If a person lacks the common sense to assemble a power saw I hope they sick to working with white glue, craftsticks, and a stapler! This may help them keep their fingers a little longer.

        Now i'm really worried. I just realized some of these people drive, imagine a SUV going down the road 70 mph, with someone eating, talking on the phone, late for work, and worried about the assembly instructions to the a saw... An accident waiting to happen.

        RIDGID makes good products, take your time, be careful, use common sense, and ask for help when you need it. Your projects will turn out fine and you wont get hurt.

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        • #19
          Re: Don't want to flog the dead horse but...

          I diidn't find this forum until long after I had assembled the saw. Likewise, I got ahead of myself and had to disassemble a couple of times but that's not Rigid's fault. My biggest complaint was the odd bolt and nut head sizes. Neither ASE or metric quite fit them without a little slop which sometimes allowed round-over when tightening. Maybe *that's* a built in torque wrench!?! LOL!
          Later,
          Chiz
          https://www.ridgidforum.com/core/ima...lies/frown.pnghttps://www.ridgidforum.com/core/ima...es/redface.pnghttps://www.ridgidforum.com/core/ima...s/rolleyes.pnghttps://www.ridgidforum.com/core/ima...lies/smile.png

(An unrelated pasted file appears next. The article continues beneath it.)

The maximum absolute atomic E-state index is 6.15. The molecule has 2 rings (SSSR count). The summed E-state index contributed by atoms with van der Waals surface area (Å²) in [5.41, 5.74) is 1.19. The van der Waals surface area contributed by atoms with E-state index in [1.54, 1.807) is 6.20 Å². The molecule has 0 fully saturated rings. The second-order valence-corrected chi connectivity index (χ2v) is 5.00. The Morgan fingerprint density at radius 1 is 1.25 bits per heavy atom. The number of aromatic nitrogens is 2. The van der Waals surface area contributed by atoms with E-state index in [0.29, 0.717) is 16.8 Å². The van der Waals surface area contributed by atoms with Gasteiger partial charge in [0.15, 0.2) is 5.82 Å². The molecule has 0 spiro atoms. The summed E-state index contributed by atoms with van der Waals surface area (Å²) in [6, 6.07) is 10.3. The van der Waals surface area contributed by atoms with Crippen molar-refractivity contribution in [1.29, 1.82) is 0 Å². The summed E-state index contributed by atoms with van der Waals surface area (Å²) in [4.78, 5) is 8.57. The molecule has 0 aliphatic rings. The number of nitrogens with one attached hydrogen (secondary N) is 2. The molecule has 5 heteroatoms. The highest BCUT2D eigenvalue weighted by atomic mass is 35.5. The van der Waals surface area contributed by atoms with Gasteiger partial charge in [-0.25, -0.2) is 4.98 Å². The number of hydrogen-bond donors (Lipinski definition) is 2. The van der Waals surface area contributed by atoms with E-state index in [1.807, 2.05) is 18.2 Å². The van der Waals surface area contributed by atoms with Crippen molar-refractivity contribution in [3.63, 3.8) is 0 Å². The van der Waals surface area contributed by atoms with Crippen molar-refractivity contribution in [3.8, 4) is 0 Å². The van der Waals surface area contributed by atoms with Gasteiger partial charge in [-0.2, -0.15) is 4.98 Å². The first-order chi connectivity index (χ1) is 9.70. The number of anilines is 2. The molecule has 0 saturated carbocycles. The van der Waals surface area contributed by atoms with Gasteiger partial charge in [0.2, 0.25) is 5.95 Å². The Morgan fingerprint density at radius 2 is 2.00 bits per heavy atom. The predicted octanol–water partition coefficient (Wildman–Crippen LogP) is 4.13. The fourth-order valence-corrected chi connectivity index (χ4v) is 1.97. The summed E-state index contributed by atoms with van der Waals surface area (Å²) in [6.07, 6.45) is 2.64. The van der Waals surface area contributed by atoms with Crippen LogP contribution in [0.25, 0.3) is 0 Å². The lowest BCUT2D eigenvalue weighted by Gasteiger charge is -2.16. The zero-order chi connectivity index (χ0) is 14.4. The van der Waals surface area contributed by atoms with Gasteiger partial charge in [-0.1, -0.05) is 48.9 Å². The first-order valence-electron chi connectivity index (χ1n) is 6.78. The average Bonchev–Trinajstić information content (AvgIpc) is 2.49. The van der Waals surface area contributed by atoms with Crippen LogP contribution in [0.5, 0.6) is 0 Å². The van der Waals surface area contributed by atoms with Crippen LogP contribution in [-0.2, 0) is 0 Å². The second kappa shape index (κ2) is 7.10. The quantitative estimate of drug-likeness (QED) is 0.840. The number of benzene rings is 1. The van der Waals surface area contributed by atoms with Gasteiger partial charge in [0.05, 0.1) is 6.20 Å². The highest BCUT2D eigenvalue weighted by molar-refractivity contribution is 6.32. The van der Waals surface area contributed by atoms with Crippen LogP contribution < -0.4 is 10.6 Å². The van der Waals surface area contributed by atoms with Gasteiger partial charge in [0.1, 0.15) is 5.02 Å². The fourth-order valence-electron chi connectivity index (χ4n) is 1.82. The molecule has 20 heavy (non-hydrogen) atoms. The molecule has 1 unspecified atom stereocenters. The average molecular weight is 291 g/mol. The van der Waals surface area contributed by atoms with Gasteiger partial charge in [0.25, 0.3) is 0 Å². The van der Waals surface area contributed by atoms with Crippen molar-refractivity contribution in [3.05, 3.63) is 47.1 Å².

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          • #20
            Re: Don't want to flog the dead horse but...

            [quote=ChongoBeast;125449]
            NOTHING IS IDIOT PROOF! BECAUSE IDIOTS WILL ADAPT, ADJUST, OR JUST TRY HARDER TO SCREW UP!

            Sorry i messed up that idea and wording but for safetys sake i hope that people who dont have the common sense or basic skills realize their limited abilities and dont hurt themselves with a power tools.

            I wonder why hammer's don't come with instructions? Dont hit hand, etc...

            If a person lacks the common sense to assemble a power saw I hope they sick to working with white glue, craftsticks, and a stapler! This may help them keep their fingers a little longer.""""""

            ****************************************

            A Big + 1